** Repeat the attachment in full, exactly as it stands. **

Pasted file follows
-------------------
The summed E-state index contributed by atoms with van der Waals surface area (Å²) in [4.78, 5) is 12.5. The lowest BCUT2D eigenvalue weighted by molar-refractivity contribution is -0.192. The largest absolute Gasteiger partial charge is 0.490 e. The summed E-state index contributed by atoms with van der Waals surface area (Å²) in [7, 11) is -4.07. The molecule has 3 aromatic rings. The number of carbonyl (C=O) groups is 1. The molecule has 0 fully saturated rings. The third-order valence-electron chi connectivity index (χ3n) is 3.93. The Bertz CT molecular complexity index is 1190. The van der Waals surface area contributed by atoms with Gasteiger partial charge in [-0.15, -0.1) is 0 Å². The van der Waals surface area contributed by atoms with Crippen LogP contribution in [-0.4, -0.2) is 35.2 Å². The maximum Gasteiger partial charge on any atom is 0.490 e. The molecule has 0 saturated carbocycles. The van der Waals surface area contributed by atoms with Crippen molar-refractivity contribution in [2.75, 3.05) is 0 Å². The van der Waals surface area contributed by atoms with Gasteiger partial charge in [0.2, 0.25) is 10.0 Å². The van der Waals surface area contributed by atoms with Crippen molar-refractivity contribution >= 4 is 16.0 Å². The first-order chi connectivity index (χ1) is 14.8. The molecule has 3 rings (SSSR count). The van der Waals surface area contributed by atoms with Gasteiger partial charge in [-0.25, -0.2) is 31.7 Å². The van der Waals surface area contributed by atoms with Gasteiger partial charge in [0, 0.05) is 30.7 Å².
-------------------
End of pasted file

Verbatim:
The summed E-state index contributed by atoms with van der Waals surface area (Å²) in [4.78, 5) is 12.5. The lowest BCUT2D eigenvalue weighted by molar-refractivity contribution is -0.192. The largest absolute Gasteiger partial charge is 0.490 e. The summed E-state index contributed by atoms with van der Waals surface area (Å²) in [7, 11) is -4.07. The molecule has 3 aromatic rings. The number of carbonyl (C=O) groups is 1. The molecule has 0 fully saturated rings. The third-order valence-electron chi connectivity index (χ3n) is 3.93. The Bertz CT molecular complexity index is 1190. The van der Waals surface area contributed by atoms with Gasteiger partial charge in [-0.15, -0.1) is 0 Å². The van der Waals surface area contributed by atoms with Crippen LogP contribution in [-0.4, -0.2) is 35.2 Å². The maximum Gasteiger partial charge on any atom is 0.490 e. The molecule has 0 saturated carbocycles. The van der Waals surface area contributed by atoms with Crippen molar-refractivity contribution in [2.75, 3.05) is 0 Å². The van der Waals surface area contributed by atoms with Gasteiger partial charge in [0.2, 0.25) is 10.0 Å². The van der Waals surface area contributed by atoms with Crippen molar-refractivity contribution >= 4 is 16.0 Å². The first-order chi connectivity index (χ1) is 14.8. The molecule has 3 rings (SSSR count). The van der Waals surface area contributed by atoms with Gasteiger partial charge in [-0.25, -0.2) is 31.7 Å². The van der Waals surface area contributed by atoms with Gasteiger partial charge in [0, 0.05) is 30.7 Å².